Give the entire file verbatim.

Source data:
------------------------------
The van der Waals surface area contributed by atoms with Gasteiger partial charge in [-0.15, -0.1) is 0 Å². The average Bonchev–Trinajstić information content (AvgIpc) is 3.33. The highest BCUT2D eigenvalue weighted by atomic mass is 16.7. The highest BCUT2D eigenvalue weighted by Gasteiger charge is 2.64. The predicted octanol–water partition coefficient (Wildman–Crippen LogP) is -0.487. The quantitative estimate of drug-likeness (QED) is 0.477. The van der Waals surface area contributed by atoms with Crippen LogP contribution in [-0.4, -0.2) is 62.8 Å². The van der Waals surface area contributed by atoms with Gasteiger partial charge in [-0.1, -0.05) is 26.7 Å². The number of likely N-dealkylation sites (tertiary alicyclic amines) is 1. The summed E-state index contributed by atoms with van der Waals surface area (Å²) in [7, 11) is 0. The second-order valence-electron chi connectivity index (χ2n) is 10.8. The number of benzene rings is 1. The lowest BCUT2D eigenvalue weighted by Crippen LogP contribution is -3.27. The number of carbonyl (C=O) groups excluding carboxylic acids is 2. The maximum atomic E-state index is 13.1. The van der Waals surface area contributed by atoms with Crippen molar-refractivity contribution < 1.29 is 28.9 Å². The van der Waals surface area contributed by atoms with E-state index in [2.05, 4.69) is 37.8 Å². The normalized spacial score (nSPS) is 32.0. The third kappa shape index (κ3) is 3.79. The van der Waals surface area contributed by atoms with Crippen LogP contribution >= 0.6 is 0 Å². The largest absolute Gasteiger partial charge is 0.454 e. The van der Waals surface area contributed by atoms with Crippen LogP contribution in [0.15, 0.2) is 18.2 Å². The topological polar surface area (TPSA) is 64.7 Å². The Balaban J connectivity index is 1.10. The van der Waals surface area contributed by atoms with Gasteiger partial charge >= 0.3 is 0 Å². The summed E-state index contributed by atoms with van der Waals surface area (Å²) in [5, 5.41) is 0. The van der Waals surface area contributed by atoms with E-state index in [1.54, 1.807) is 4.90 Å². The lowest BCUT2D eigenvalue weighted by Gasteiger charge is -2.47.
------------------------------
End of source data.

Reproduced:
The van der Waals surface area contributed by atoms with Gasteiger partial charge in [-0.15, -0.1) is 0 Å². The average Bonchev–Trinajstić information content (AvgIpc) is 3.33. The highest BCUT2D eigenvalue weighted by atomic mass is 16.7. The highest BCUT2D eigenvalue weighted by Gasteiger charge is 2.64. The predicted octanol–water partition coefficient (Wildman–Crippen LogP) is -0.487. The quantitative estimate of drug-likeness (QED) is 0.477. The van der Waals surface area contributed by atoms with Crippen LogP contribution in [-0.4, -0.2) is 62.8 Å². The van der Waals surface area contributed by atoms with Gasteiger partial charge in [-0.1, -0.05) is 26.7 Å². The number of likely N-dealkylation sites (tertiary alicyclic amines) is 1. The summed E-state index contributed by atoms with van der Waals surface area (Å²) in [7, 11) is 0. The second-order valence-electron chi connectivity index (χ2n) is 10.8. The number of benzene rings is 1. The lowest BCUT2D eigenvalue weighted by Crippen LogP contribution is -3.27. The number of carbonyl (C=O) groups excluding carboxylic acids is 2. The maximum atomic E-state index is 13.1. The van der Waals surface area contributed by atoms with Crippen molar-refractivity contribution < 1.29 is 28.9 Å². The van der Waals surface area contributed by atoms with E-state index in [2.05, 4.69) is 37.8 Å². The normalized spacial score (nSPS) is 32.0. The third kappa shape index (κ3) is 3.79. The van der Waals surface area contributed by atoms with Crippen LogP contribution >= 0.6 is 0 Å². The largest absolute Gasteiger partial charge is 0.454 e. The van der Waals surface area contributed by atoms with Crippen LogP contribution in [0.15, 0.2) is 18.2 Å². The topological polar surface area (TPSA) is 64.7 Å². The Balaban J connectivity index is 1.10. The van der Waals surface area contributed by atoms with Gasteiger partial charge >= 0.3 is 0 Å². The summed E-state index contributed by atoms with van der Waals surface area (Å²) in [5, 5.41) is 0. The van der Waals surface area contributed by atoms with E-state index in [1.54, 1.807) is 4.90 Å². The lowest BCUT2D eigenvalue weighted by Gasteiger charge is -2.47.